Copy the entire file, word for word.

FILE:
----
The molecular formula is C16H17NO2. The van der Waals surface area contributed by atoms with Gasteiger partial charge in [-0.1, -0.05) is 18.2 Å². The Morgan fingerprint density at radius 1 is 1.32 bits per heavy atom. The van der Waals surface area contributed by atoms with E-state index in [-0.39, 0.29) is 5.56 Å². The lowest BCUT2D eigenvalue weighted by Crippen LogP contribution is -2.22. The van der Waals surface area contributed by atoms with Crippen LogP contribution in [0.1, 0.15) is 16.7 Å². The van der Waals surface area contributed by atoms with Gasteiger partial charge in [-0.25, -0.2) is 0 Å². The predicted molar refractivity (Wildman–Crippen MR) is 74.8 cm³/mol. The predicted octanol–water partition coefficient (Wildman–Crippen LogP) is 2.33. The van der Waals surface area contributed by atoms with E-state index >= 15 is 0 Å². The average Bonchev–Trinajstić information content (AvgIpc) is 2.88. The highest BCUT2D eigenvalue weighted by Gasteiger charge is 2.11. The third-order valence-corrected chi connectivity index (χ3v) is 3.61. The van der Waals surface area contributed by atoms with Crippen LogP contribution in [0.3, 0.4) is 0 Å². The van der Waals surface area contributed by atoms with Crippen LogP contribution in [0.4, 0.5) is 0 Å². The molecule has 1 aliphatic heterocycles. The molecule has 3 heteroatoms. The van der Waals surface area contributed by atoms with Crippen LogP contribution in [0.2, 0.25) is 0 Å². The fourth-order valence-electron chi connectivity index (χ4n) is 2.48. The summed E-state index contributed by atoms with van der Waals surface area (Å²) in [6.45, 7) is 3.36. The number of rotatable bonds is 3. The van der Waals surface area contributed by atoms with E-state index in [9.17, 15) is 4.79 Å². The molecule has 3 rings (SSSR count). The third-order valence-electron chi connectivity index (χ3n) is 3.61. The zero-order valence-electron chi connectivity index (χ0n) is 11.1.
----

The molecular formula is C16H17NO2. The van der Waals surface area contributed by atoms with Gasteiger partial charge in [-0.1, -0.05) is 18.2 Å². The Morgan fingerprint density at radius 1 is 1.32 bits per heavy atom. The van der Waals surface area contributed by atoms with E-state index in [-0.39, 0.29) is 5.56 Å². The lowest BCUT2D eigenvalue weighted by Crippen LogP contribution is -2.22. The van der Waals surface area contributed by atoms with Crippen LogP contribution in [0.1, 0.15) is 16.7 Å². The van der Waals surface area contributed by atoms with Gasteiger partial charge in [-0.25, -0.2) is 0 Å². The predicted molar refractivity (Wildman–Crippen MR) is 74.8 cm³/mol. The predicted octanol–water partition coefficient (Wildman–Crippen LogP) is 2.33. The van der Waals surface area contributed by atoms with E-state index >= 15 is 0 Å². The average Bonchev–Trinajstić information content (AvgIpc) is 2.88. The highest BCUT2D eigenvalue weighted by Gasteiger charge is 2.11. The third-order valence-corrected chi connectivity index (χ3v) is 3.61. The van der Waals surface area contributed by atoms with Crippen LogP contribution in [0.3, 0.4) is 0 Å². The van der Waals surface area contributed by atoms with Crippen LogP contribution in [0.4, 0.5) is 0 Å². The molecule has 1 aliphatic heterocycles. The molecule has 3 heteroatoms. The van der Waals surface area contributed by atoms with Crippen LogP contribution in [0.2, 0.25) is 0 Å². The fourth-order valence-electron chi connectivity index (χ4n) is 2.48. The summed E-state index contributed by atoms with van der Waals surface area (Å²) in [6.45, 7) is 3.36. The number of rotatable bonds is 3. The van der Waals surface area contributed by atoms with E-state index in [9.17, 15) is 4.79 Å². The molecule has 3 rings (SSSR count). The third-order valence-electron chi connectivity index (χ3n) is 3.61. The zero-order valence-electron chi connectivity index (χ0n) is 11.1.